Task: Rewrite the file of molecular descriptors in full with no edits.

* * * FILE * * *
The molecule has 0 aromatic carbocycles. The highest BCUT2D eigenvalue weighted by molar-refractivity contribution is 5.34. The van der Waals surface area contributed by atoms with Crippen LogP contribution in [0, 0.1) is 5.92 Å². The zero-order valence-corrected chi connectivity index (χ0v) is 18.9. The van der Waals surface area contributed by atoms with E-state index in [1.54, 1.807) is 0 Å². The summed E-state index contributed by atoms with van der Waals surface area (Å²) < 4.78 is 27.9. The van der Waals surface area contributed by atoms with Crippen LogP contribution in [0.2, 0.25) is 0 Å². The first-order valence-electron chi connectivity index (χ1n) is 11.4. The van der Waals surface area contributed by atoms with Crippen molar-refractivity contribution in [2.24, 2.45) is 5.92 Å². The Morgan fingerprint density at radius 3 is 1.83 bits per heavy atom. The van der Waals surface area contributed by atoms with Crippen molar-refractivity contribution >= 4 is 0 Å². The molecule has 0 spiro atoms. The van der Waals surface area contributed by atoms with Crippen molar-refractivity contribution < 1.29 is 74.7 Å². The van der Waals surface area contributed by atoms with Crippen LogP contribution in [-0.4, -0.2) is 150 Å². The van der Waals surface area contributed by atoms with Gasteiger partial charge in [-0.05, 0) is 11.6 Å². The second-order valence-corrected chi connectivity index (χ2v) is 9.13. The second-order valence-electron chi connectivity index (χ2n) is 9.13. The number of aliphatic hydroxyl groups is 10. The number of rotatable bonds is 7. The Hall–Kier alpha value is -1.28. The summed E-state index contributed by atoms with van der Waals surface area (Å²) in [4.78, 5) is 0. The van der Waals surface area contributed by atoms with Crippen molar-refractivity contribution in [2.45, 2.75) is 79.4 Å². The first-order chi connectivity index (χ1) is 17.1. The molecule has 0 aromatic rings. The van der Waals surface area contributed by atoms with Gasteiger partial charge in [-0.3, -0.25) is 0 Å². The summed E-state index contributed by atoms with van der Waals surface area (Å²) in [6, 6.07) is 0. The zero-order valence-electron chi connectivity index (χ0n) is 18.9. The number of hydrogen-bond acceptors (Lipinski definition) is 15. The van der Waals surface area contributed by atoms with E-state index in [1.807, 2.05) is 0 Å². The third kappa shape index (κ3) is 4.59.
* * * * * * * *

The molecule has 0 aromatic carbocycles. The highest BCUT2D eigenvalue weighted by molar-refractivity contribution is 5.34. The van der Waals surface area contributed by atoms with Crippen LogP contribution in [0, 0.1) is 5.92 Å². The zero-order valence-corrected chi connectivity index (χ0v) is 18.9. The van der Waals surface area contributed by atoms with E-state index in [1.54, 1.807) is 0 Å². The summed E-state index contributed by atoms with van der Waals surface area (Å²) < 4.78 is 27.9. The van der Waals surface area contributed by atoms with Crippen LogP contribution in [0.2, 0.25) is 0 Å². The first-order valence-electron chi connectivity index (χ1n) is 11.4. The van der Waals surface area contributed by atoms with Crippen molar-refractivity contribution in [2.24, 2.45) is 5.92 Å². The Morgan fingerprint density at radius 3 is 1.83 bits per heavy atom. The van der Waals surface area contributed by atoms with Crippen molar-refractivity contribution >= 4 is 0 Å². The molecule has 0 spiro atoms. The van der Waals surface area contributed by atoms with Crippen molar-refractivity contribution < 1.29 is 74.7 Å². The van der Waals surface area contributed by atoms with Crippen LogP contribution in [-0.4, -0.2) is 150 Å². The van der Waals surface area contributed by atoms with Gasteiger partial charge in [-0.05, 0) is 11.6 Å². The second-order valence-corrected chi connectivity index (χ2v) is 9.13. The second-order valence-electron chi connectivity index (χ2n) is 9.13. The number of aliphatic hydroxyl groups is 10. The number of rotatable bonds is 7. The Hall–Kier alpha value is -1.28. The summed E-state index contributed by atoms with van der Waals surface area (Å²) in [4.78, 5) is 0. The van der Waals surface area contributed by atoms with Crippen molar-refractivity contribution in [2.45, 2.75) is 79.4 Å². The first-order chi connectivity index (χ1) is 17.1. The molecule has 0 aromatic rings. The van der Waals surface area contributed by atoms with Gasteiger partial charge in [-0.3, -0.25) is 0 Å². The summed E-state index contributed by atoms with van der Waals surface area (Å²) in [6, 6.07) is 0. The zero-order valence-electron chi connectivity index (χ0n) is 18.9. The number of hydrogen-bond acceptors (Lipinski definition) is 15. The van der Waals surface area contributed by atoms with E-state index in [1.807, 2.05) is 0 Å². The third kappa shape index (κ3) is 4.59.